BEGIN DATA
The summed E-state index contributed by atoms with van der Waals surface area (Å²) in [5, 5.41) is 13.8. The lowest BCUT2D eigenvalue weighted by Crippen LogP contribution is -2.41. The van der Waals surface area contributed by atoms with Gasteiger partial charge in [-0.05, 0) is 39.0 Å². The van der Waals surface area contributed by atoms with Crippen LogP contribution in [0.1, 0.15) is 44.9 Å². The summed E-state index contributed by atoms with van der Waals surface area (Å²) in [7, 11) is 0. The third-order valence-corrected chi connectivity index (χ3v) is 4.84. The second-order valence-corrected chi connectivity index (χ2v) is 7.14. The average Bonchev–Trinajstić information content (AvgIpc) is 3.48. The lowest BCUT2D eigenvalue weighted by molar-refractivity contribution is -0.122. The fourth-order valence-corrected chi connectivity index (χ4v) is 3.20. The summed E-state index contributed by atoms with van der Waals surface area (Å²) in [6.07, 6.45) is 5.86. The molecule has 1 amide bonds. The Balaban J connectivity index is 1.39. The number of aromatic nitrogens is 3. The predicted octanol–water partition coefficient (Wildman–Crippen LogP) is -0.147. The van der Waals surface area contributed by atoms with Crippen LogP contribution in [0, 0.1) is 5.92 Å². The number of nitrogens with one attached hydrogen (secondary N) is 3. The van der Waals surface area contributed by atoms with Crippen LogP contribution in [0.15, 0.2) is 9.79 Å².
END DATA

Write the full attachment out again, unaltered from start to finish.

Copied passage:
The summed E-state index contributed by atoms with van der Waals surface area (Å²) in [5, 5.41) is 13.8. The lowest BCUT2D eigenvalue weighted by Crippen LogP contribution is -2.41. The van der Waals surface area contributed by atoms with Gasteiger partial charge in [-0.05, 0) is 39.0 Å². The van der Waals surface area contributed by atoms with Crippen LogP contribution in [0.1, 0.15) is 44.9 Å². The summed E-state index contributed by atoms with van der Waals surface area (Å²) in [7, 11) is 0. The third-order valence-corrected chi connectivity index (χ3v) is 4.84. The second-order valence-corrected chi connectivity index (χ2v) is 7.14. The average Bonchev–Trinajstić information content (AvgIpc) is 3.48. The lowest BCUT2D eigenvalue weighted by molar-refractivity contribution is -0.122. The fourth-order valence-corrected chi connectivity index (χ4v) is 3.20. The summed E-state index contributed by atoms with van der Waals surface area (Å²) in [6.07, 6.45) is 5.86. The molecule has 1 amide bonds. The Balaban J connectivity index is 1.39. The number of aromatic nitrogens is 3. The predicted octanol–water partition coefficient (Wildman–Crippen LogP) is -0.147. The van der Waals surface area contributed by atoms with Crippen LogP contribution in [0, 0.1) is 5.92 Å². The number of nitrogens with one attached hydrogen (secondary N) is 3. The van der Waals surface area contributed by atoms with Crippen LogP contribution in [0.15, 0.2) is 9.79 Å².